The Irrawaddy Business Roundup (October 1)
By Kyaw Hsu Mon 1 October 2016
Singapore Top Investor in Tourism Sector
Singapore is the largest investor in Burma’s tourism and hospitality sector thus far this year, according to a report in Travel Trade Weekly.
Outpacing Thailand for the first time, Singapore invested US$1.6 billion in 22 projects before the end of August, according to the report citing the state-owned Global New Light of Myanmar.
Thailand invested $445 million in 11 projects and Vietnam invested $440 million in one project, the report said.
Other major players included Hong Kong with investments of $187 million in five projects, South Korea with $100 million in one project, Japan with $73 million in four projects and Malaysia with $23 million in three projects.
Total investments in the hotel and tourism sector by 10 countries were $2.9 billion for 52 projects, according to the Ministry for Hotels and Tourism.
Total foreign direct investment in the tourism and hospitality sector last year amounted to $2.7 billion for 48 projects.
The tourism sector is expected to earn over $9 billion in the coming five years under the Second Five-Year National Development Plan, said the ministry.
Anthem Asia Invests in Rangoon Tea House
Investment group Anthem Asia has taken a significant minority stake in the award-winning Rangoon Tea House restaurant, DealStreet Asia reports.
The restaurant located on the second floor of a historic building on Pansodan Road in Rangoon is planning to move to the building’s ground floor with a larger restaurant and cocktail bar. It will also extend its outside catering business and roll out new food concepts and other business lines, according to the report.
Rangoon Tea House was founded by Htet Myet Oo and is co-owned by Isabella Sway-Tin and Simon Sao.
The restaurant is Anthem Asia’s ninth investment in Burma, with others including Thalun International School, fitness chain MOVE, Blink Agency, and a marketing communication business and serviced office firm the Hintha Business Center.
Tata Group Opens ‘Hub’ Office
India’s Tata group has opened a new office in Rangoon that will act as a hub for Tata companies in Burma.
The new Tata International office will also explore additional opportunities in sectors such as power, agriculture, renewable energy, tourism, and consumer products, according to a report in The Hindu Business Line.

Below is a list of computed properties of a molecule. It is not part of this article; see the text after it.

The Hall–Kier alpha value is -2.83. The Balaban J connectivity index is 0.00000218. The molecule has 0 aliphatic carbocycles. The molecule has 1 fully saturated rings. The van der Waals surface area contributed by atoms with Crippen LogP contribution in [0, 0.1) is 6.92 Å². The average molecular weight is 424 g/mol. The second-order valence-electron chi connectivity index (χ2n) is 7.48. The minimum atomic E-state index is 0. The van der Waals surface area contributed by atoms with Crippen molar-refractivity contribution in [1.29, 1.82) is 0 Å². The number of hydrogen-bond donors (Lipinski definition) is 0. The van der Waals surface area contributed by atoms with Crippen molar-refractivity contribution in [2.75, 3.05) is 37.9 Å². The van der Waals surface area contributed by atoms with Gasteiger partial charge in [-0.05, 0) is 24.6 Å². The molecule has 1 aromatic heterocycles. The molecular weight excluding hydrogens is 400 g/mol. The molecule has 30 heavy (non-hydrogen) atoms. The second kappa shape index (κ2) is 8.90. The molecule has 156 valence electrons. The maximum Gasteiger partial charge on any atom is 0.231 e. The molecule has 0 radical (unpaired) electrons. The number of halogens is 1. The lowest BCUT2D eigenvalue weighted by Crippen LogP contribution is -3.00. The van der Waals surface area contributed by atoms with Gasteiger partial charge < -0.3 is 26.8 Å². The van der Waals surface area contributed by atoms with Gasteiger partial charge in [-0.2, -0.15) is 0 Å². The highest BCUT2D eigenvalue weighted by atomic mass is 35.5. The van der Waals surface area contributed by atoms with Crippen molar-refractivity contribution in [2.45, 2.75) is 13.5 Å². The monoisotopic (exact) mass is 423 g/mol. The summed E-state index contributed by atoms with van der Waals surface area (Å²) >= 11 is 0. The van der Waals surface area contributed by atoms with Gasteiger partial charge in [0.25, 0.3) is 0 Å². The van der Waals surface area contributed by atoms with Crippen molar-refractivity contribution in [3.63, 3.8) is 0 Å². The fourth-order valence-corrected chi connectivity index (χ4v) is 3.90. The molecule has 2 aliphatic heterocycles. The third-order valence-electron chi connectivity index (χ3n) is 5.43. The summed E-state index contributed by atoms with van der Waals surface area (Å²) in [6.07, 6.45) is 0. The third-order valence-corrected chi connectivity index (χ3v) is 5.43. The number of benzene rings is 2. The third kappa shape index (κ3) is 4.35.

“Myanmar plays a significant role in a number of our group companies’ international portfolio, and we hope to be able to further capitalize on the potential opportunities present in the region,” Madhu Kannan of Tata Sons was quoted as saying.
Tata companies in Burma include Tata International, Jaguar Land Rover, Tata Motors, Titan Company, Tata Power, and Tata Consultancy Services.
KBZ Bank to Open Office in Malaysia
KBZ Bank, of Burma’s KBZ Group of Companies, has gained permission to open a representative office in Malaysia.
“We will announce an opening date soon for the office in Malaysia’s capital, Kuala Lumpur,” said Nyo Myint, senior managing director of the KBZ Group, following the approval of the move this week by the Central Bank of Malaysia.
KBZ Bank opened representative offices in Bangkok, Thailand in April and in Singapore in August of this year. More than 420 new branches have been opened across Burma recently.
Animal Feed Investment for Rangoon
A global leader in animal feed has invested in a green field production facility in Rangoon Division, DealStreet Asia reported this week.
The Netherlands-based De Heus, one of the world’s top fifteen animal feed companies, has invested $11.2 million in the production and distribution facility for poultry, pig and cattle feed at Myaung Dagar in Hmawbi Township.
The company will cooperate closely with farmers, it said. “By providing our high technology feed, in combination with knowledge, and partnering with other independent companies, we believe that we can make the farmers very competitive,” said Johan van den Ban, managing director of De Heus.
De Heus has seven factories in Vietnam and its success there sparked interest in seeking opportunities in other parts of Southeast Asia, van den Ban said in the report.
The Burma plant is already operating at 50 percent capacity and the company is set to ‘‘stop importing from Vietnam and focus purely on local production,” van den Ban said. Annual production at the plant will range from 200,000 to 250,000 metric tons.
De Heus also has a 49 percent stake in Bel Ga Myanmar, a chicken hatchery and breeding farm, with the rest held by Belgium-based Belgabroed. In mid-September the International Finance Company proposed to provide a $6.5 million debt investment to Bel Ga.
Established animal feed players in Burma include Myanmar CP Livestock, part of Thailand’s CP Livestock Group, May Kha Industries of the Indonesia-based Japfa Group and New Hope.
Construction Firms Warned to Uphold Standards
Action will be taken against construction companies responsible for sub-standard work on state projects such as roads, schools, hospitals and bridges, Construction Minister U Win Khine warned this week.
The minister was responding to a query in the Upper House of Parliament on September 27, as reported in the Global New Light of Myanmar.
The government has outlined criterion and standards that must be met by contractors implementing state projects or be in breach of contract, the minister said.
“Any damage associated with poor standards is punishable by the regulations,” U Win Khine said.
The Ministry of Construction issued guidelines for construction firms to follow earlier this month.
State Bank of India Set to Open Rangoon Office
India’s largest bank, the State Bank of India, is set to open an office in Rangoon on Monday, October 3. The branch will be located at the Union Financial Center in the downtown area of the former capital.
The formal launch of operations will be celebrated at an event at the Sule Shangri-La Hotel on the same day.